It wasn't long before I collapsed into a deep slumberish thing. I didn't even take the time to photograph my bunk bed beforehand -- suffice it to say, it was a dead average 5/10. Very basic bedding.
Aside from all the regular facilities and a rather funky-looking bar, Blue Sky Mining also came with a bonus extra: a kitty cat on a pool table.
Everything is better with cats, right?
Sunday, June 21, 2009
In the previous episode of my strange and twisted adventures, I explained how my horrible procrastination was due to implode the universe. Said procrastination continued for a little bit after my birthday, at which point I decided to settle down and do some working and adventuring.
Then I got horribly sick.
And thus, I was bedridden for days, valiantly fighting my battle against death's dark embrace with all the willpower and teeth-grit determination that I could muster. The battle raged on and threatened to implode the universe, were it not for my heroic constitution kicking in at the last moment and pushing me along that final stretch that allowed me to recover from The Common Cold.
Emerging from my sickness, I realised that work had thrown me one or two curveballs. Some events weren't too serious – an abrupt article deadline here and there, some once-off work opportunities emerging – others had me slightly peeved (oh, the life of a journalist!) and still others were fully enthusing, but a hazard on my time nonetheless.
The latter case was Dev.Mag – I wrote a feature article on indie marketing which caught on rather quickly throughout the greater Interwebs, meaning that we've been receiving quite a few extra page hits these past few days. Of course, that really just means two things: (1) we had to start churning out extra content at the last minute to keep our new readers hooked and (2) we suddenly started receiving review packages and offers from hopeful game studios interested in media exposure. Which is great, of course – I love helping indies get exposure, especially when I get free games out of it – but it didn't really settle down with my current procrastination-sickination-just-gave-yourself-more-work-to-do situation. So, for the first time in goodness knows how long, I actually set my Gtalk status to “busy” for a few days.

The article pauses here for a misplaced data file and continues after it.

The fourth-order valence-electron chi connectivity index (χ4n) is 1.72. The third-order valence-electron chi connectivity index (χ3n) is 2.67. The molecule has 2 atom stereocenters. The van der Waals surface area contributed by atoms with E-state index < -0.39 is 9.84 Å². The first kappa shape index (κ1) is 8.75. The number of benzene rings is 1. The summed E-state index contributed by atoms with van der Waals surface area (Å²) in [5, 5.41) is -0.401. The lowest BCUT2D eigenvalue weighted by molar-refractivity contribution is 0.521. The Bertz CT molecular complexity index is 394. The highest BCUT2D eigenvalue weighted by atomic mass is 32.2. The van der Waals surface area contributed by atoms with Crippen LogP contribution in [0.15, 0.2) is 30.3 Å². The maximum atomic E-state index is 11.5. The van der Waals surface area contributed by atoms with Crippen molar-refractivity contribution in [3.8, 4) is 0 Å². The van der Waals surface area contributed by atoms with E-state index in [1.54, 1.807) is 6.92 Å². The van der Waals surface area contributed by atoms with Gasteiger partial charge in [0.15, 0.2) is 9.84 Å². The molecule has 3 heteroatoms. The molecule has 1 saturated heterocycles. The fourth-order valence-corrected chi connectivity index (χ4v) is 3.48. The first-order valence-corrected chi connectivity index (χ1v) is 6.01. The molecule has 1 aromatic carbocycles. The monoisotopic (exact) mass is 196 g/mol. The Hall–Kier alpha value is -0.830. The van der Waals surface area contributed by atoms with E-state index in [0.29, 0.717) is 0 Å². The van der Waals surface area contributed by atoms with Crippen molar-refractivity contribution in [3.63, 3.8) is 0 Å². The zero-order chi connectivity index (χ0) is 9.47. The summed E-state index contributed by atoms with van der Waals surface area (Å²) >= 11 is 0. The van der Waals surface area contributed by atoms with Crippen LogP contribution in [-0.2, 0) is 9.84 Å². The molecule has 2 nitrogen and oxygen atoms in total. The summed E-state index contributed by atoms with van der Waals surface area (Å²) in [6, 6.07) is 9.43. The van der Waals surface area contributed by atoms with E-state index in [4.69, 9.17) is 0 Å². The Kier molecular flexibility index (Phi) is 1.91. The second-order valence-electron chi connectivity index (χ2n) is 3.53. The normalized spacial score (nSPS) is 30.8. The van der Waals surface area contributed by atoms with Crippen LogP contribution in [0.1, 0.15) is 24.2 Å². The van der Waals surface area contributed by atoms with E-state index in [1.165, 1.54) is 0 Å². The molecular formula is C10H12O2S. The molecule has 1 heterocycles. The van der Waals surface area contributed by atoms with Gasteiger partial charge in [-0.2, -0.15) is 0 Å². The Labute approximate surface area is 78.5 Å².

And then proceeded to waste even more time reading weird Wikipedia stuff. The only place I know where you can move from “Bounty Hunter” to “Heat Death of the Universe” in under an hour.
So, summary of the whole thing: yeah, I've been inexcusably tardy. And my updates have been less than regular recently. And my life has been less than interesting (computer-bound, whooo!). I'm going to try make up for that by backpacking as of ... well, right now. So while you may not have found out much about Durban (summary: sharks, sand and the Burn nightclub) I hope to make up for that by giving you tales of my adventures along the Natal coastline and Transkei.
Here's one smidgeon of the family home: my bedroom. Or rather, my brother's bedroom, because he's not around and my own childhood living quarters have been swallowed by my mother's retail stock.
My brother's bed is freaking awesome. Which is in stark contrast to my own home bed, mind you: for a while now, it's been nothing more than a mattress on the floor, and I'm still not sure exactly when my brother decided to lay dibs on the Sleeping Place of Awesomeness, but I only now realise what I've been missing out on. Sure, I don't mind spartan sleeping spots, but this thing is absolutely glorious.
Anyway. 10/10. First stop isn't too far – Warner Beach, sayeth the breeze. Or something like that. Keen to get going again and get away from the damn computer screen a little.
Wednesday, June 10, 2009
All I know is that when it's your birthday, you should never, ever be connected to the Internet. And having a Facebook account is WAY out.
Fact: if you're online when your birthday strikes, you'll spend more time fending off well-wishers and concerted “fagstrikes” (don't ask) than actually celebrating said birthday. If you're the celebratory type, that is. And while it's no secret that I have remarkably little patience for ceremony, I will still latch onto any excuse to screw around. So that's what I've basically spent the past 24 hours doing.